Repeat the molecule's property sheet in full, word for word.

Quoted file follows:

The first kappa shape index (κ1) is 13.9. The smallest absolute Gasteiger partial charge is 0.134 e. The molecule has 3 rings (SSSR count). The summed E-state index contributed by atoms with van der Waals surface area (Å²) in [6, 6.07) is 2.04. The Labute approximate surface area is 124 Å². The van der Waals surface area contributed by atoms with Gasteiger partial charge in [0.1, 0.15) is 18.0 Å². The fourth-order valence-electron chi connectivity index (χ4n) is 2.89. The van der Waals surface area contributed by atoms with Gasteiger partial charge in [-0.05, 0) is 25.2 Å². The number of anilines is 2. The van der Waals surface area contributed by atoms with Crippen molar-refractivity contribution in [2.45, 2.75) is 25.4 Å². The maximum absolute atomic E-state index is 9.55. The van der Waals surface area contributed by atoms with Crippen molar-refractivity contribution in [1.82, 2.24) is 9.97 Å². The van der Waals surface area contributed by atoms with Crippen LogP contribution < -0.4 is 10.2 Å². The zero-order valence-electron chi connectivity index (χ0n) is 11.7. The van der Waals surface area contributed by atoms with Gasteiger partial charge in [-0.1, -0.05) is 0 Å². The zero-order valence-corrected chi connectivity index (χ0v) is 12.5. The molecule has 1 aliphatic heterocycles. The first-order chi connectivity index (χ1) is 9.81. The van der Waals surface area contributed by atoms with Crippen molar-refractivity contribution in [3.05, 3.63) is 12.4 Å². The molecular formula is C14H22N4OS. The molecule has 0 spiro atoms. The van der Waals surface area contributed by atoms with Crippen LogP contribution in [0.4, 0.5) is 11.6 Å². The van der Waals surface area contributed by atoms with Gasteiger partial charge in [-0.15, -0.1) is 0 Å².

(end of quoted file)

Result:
The first kappa shape index (κ1) is 13.9. The smallest absolute Gasteiger partial charge is 0.134 e. The molecule has 3 rings (SSSR count). The summed E-state index contributed by atoms with van der Waals surface area (Å²) in [6, 6.07) is 2.04. The Labute approximate surface area is 124 Å². The van der Waals surface area contributed by atoms with Gasteiger partial charge in [0.1, 0.15) is 18.0 Å². The fourth-order valence-electron chi connectivity index (χ4n) is 2.89. The van der Waals surface area contributed by atoms with Gasteiger partial charge in [-0.05, 0) is 25.2 Å². The number of anilines is 2. The van der Waals surface area contributed by atoms with Crippen molar-refractivity contribution in [2.45, 2.75) is 25.4 Å². The maximum absolute atomic E-state index is 9.55. The van der Waals surface area contributed by atoms with Crippen molar-refractivity contribution in [1.82, 2.24) is 9.97 Å². The van der Waals surface area contributed by atoms with Crippen LogP contribution < -0.4 is 10.2 Å². The zero-order valence-electron chi connectivity index (χ0n) is 11.7. The van der Waals surface area contributed by atoms with Gasteiger partial charge in [-0.1, -0.05) is 0 Å². The zero-order valence-corrected chi connectivity index (χ0v) is 12.5. The molecule has 1 aliphatic heterocycles. The first-order chi connectivity index (χ1) is 9.81. The van der Waals surface area contributed by atoms with Crippen molar-refractivity contribution in [3.05, 3.63) is 12.4 Å². The molecular formula is C14H22N4OS. The molecule has 0 spiro atoms. The van der Waals surface area contributed by atoms with Crippen LogP contribution in [0.4, 0.5) is 11.6 Å². The van der Waals surface area contributed by atoms with Gasteiger partial charge in [-0.15, -0.1) is 0 Å².